A splendid innings of 168* by Jonathan Trott in Melbourne the other night (or day).
A quantitatively similar innings (164) was played by another Trott (Albert) in 1899, in Middlesex’s defeat of Yorkshire. This innings was commemorated in verse by Francis Thompson, in the same notebook in which he had written his more celebrated poem on a cricketing theme, At Lord’s. I’m not sure that the poem about Trott has ever been published in full, but E.V. Lucas, in his 1909 essay on Thompson (A Rhapsodist at Lord’s) reproduced the following stanzas. As Lucas says – “It was never intended for print : it was merely a versified memorandum for the writer’s own amusement”, and is not in the style we usually associate with Thompson. The elder Trott’s style of batsmanship, too, was clearly very different to that of his younger namesake.
“For Trott, who also month-long kept
Inert, as the batsman in him slept,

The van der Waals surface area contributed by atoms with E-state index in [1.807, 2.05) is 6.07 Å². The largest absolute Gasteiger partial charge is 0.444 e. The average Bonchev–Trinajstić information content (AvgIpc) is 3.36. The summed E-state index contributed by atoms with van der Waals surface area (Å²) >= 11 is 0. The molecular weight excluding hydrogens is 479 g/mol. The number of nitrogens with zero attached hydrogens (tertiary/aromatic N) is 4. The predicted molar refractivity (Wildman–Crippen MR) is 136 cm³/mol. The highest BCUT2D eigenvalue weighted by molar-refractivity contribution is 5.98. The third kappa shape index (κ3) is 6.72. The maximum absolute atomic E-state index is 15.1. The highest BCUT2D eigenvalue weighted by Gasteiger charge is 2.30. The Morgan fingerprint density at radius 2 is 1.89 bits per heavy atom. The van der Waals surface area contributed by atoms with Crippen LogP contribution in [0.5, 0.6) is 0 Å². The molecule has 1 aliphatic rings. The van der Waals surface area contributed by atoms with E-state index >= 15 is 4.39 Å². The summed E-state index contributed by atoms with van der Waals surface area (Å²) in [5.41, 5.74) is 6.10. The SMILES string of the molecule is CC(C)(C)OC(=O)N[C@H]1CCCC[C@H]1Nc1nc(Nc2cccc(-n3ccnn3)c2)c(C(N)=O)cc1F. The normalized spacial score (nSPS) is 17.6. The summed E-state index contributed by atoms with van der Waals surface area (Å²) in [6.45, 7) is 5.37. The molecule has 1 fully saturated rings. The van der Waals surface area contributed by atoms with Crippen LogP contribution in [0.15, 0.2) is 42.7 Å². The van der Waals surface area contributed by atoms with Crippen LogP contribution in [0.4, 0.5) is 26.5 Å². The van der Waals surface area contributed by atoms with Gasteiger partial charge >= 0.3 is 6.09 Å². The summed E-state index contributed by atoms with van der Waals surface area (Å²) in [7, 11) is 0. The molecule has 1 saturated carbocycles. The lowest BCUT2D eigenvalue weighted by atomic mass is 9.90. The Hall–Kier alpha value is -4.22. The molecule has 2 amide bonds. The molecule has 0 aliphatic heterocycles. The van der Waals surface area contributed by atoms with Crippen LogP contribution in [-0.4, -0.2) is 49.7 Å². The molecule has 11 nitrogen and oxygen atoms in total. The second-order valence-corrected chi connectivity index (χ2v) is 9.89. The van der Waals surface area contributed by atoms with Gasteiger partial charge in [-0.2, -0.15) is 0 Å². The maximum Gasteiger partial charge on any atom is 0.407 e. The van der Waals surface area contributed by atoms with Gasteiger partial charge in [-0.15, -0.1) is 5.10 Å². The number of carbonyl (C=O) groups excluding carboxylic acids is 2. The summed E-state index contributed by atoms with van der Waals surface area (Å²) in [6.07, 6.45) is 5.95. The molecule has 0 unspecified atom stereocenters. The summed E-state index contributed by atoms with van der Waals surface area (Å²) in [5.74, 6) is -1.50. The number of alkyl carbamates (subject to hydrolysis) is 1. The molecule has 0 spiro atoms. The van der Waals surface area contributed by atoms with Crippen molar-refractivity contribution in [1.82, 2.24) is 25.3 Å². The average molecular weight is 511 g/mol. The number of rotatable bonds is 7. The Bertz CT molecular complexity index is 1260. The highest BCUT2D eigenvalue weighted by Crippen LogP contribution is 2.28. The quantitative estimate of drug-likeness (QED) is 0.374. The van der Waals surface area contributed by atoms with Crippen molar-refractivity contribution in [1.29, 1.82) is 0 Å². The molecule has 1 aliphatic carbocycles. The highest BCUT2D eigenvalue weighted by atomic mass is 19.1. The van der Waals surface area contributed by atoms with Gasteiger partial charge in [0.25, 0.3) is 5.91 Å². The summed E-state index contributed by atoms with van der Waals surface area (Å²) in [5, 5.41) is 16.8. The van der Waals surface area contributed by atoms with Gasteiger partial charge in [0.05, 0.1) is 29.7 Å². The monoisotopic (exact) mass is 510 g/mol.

Wakes, and with tumults of his waking,
The many-girded ground is shaking!
With rolling claps and clamour, as soar
Fours after fours, and ever four!
Bowles Rhodes, bowls Jackson, Haigh bowls, Hirst, –
To him the last is as the first:
West-end tent or pavilion-rail,
He lashes them home with a thresher’s flail.
Trott keeps them trotting, till his d—-d score,
Is just one hundred, sixty, and four, –
The highest tally this match has scored,
And the century fourth is long up on the board.
Thank Heaven, the fellow’s grown reckless now,
Jumps and slogs at them anyhow:
Two narrow shaves, amid frenzied howl
Of jubilant people, and lordly growls;
Till a clinker tingles in Brown’s left hand –
Good Brown! you have snapped the infernal stand!
The last two wickets go tedious down,
And my lord* strides off with his teeth and frown.”
I wonder if Carol Ann Duffy is at work on something similar, in commemoration of the great innings of our contemporary Trott?
*Lord Hawke, the Yorkshire captain.